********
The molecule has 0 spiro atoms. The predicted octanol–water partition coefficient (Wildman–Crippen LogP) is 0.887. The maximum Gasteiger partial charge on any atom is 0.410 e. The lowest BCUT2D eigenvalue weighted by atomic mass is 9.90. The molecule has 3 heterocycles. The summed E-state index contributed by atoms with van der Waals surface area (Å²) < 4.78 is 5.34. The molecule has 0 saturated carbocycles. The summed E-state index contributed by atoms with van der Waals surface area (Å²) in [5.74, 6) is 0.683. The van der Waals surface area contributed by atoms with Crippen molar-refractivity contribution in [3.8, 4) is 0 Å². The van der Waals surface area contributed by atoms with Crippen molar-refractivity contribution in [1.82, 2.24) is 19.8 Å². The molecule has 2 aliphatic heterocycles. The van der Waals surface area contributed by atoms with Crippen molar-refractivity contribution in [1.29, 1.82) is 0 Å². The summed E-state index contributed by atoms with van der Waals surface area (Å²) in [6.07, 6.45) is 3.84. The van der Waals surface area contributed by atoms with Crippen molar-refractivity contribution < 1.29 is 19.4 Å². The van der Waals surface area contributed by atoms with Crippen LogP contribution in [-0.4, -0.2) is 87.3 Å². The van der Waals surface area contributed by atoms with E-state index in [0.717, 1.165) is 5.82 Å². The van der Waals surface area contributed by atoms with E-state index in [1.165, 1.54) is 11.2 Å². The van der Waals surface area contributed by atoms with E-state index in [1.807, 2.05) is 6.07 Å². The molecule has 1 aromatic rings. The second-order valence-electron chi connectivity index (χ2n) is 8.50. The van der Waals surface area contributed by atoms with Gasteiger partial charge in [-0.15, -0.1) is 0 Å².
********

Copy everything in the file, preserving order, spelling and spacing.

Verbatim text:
The molecule has 0 spiro atoms. The predicted octanol–water partition coefficient (Wildman–Crippen LogP) is 0.887. The maximum Gasteiger partial charge on any atom is 0.410 e. The lowest BCUT2D eigenvalue weighted by atomic mass is 9.90. The molecule has 3 heterocycles. The summed E-state index contributed by atoms with van der Waals surface area (Å²) < 4.78 is 5.34. The molecule has 0 saturated carbocycles. The summed E-state index contributed by atoms with van der Waals surface area (Å²) in [5.74, 6) is 0.683. The van der Waals surface area contributed by atoms with Crippen molar-refractivity contribution in [3.8, 4) is 0 Å². The van der Waals surface area contributed by atoms with Crippen molar-refractivity contribution in [1.82, 2.24) is 19.8 Å². The molecule has 2 aliphatic heterocycles. The van der Waals surface area contributed by atoms with Crippen molar-refractivity contribution in [1.29, 1.82) is 0 Å². The summed E-state index contributed by atoms with van der Waals surface area (Å²) in [6.07, 6.45) is 3.84. The van der Waals surface area contributed by atoms with Crippen molar-refractivity contribution < 1.29 is 19.4 Å². The van der Waals surface area contributed by atoms with Crippen LogP contribution in [-0.4, -0.2) is 87.3 Å². The van der Waals surface area contributed by atoms with E-state index in [0.717, 1.165) is 5.82 Å². The van der Waals surface area contributed by atoms with E-state index in [1.165, 1.54) is 11.2 Å². The van der Waals surface area contributed by atoms with E-state index in [1.807, 2.05) is 6.07 Å². The molecule has 1 aromatic rings. The second-order valence-electron chi connectivity index (χ2n) is 8.50. The van der Waals surface area contributed by atoms with Gasteiger partial charge in [-0.15, -0.1) is 0 Å².